The politics of muck raking: Changing my allegiances [Part 3]

With the debate I’ve continued reading through the various articles online particularly focused around childhood poverty but with the discussion there always seems to be a reluctance by the media and politicians to start to dissect the context of those claiming that they’re struggling. I’m sure we’ve all been in a situation in our life where we’ve come to our parents 3 or 4 days after receiving pocket money or after receiving pay from your part time job and saying, “I’ve run out of money, may I get a loan until my pay comes through”. Like any responsible parent I’m sure you heard the ominous question, “what did you spend your money on that left you lacking in money?” – the question isn’t to stop you from getting help, or trying to play the blame game but to educate you about the value of money and going back over what you’ve spent your money on and seeing whether the situation could have been avoided. The problem is that when ever poverty is discussed the question of the circumstances are never discussed; is it really smart to have four kids and a fifth on his/her way whilst struggling to pay the bills even before the first child was even born? was it really smart to go out and pay for fireworks before paying rent and power that week?

There is a tendency by politicians, after failing to analyse the basis of the problem to then turn around and start throwing money at the problem – drown it in enough money and eventually the public will believe that the ‘government’ (and in turn ‘society’) cares but whether it actually helps is a different discussion entirely. It is the same sort of belief when it comes to regulation and laws – “well, we’ve passed a law banning it so I guess we can wash our hands, walk away and believe that we’ve solved the problem” and thus you have the history of prohibition and the flawed logic behind such attempts to quash ‘undesirable behaviour’ without first recognising the cause, secondly questioning whether it is something that is a problem to begin with and thirdly asking the larger questions in regards to individual choice and the negative spill over effects.

Putting that aside, are there people that fall on tough times? sure there are, husband suddenly loses his job and the finances all turn to crap, wife is sick and the husband has to work fewer hours to take care of the kids, wife loses her job and a whole host of other issues but that isn’t what is being used as an example of poverty in New Zealand. out of the three families that were shown on the Campbell live show there was only one of them you could say “fallen on tough times through no fault of their own” whilst the other two were examples of people creating their own personal hell. Personally I find it, as someone who sits on the centre left, insulting those who are genuinely needy are lumped into the same grouping as those folks who create their own hard ship because of really stupidly bad decisions. That some how the poverty born out of events outside of ones control are some how equal to that of decisions people make based on themselves making decisions based on emotions and hormones rather than what is/isn’t affordable is quite frankly offensive.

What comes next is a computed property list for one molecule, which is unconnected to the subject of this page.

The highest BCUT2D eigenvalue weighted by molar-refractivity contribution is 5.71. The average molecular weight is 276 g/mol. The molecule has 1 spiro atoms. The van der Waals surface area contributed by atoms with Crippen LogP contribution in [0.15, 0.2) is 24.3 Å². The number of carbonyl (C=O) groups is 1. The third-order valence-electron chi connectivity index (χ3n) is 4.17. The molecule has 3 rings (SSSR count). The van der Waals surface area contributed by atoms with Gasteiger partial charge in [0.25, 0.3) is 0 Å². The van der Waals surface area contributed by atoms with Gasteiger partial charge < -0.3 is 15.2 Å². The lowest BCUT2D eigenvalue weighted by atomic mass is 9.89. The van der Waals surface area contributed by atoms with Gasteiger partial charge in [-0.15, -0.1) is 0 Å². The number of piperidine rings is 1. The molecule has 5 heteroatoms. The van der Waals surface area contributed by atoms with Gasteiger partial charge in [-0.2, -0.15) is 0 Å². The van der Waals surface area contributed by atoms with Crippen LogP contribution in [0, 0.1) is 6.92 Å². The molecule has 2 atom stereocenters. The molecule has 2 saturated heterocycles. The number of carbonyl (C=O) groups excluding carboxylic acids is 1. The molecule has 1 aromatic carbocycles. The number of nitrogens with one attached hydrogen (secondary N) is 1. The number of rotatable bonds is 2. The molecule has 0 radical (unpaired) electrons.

What is the solution? I’m open to any new ideas ranging from mandatory budgeting classes, education at school about the cost of living and starting a family but throwing more money at the problem as some political parties have talked about isn’t the solution. I’m sympathetic to what the Labour Party is trying to do which is to boost the minimum wage and push up the value of our exported products so we move from a low cost to one where our products are sold on innovation and quality in much the same way Germany does but giving more money to people who can’t manage their money well isn’t going to fix the source of the problem. End of the day though the discussion about poverty becomes meaningless if the issue of irresponsible behaviour isn’t raised, when there is no effort to differentiate between poverty through events outside ones control versus poverty caused by irresponsible behaviour and thus there is an attempt a scattergun approach that lacks the nuance and subtlety required when diagnosing a problem and then finding a cure to the problem – ignoring all the information is akin to trying to diagnose an illness but ignoring all the symptoms you find uncomfortable dealing with.

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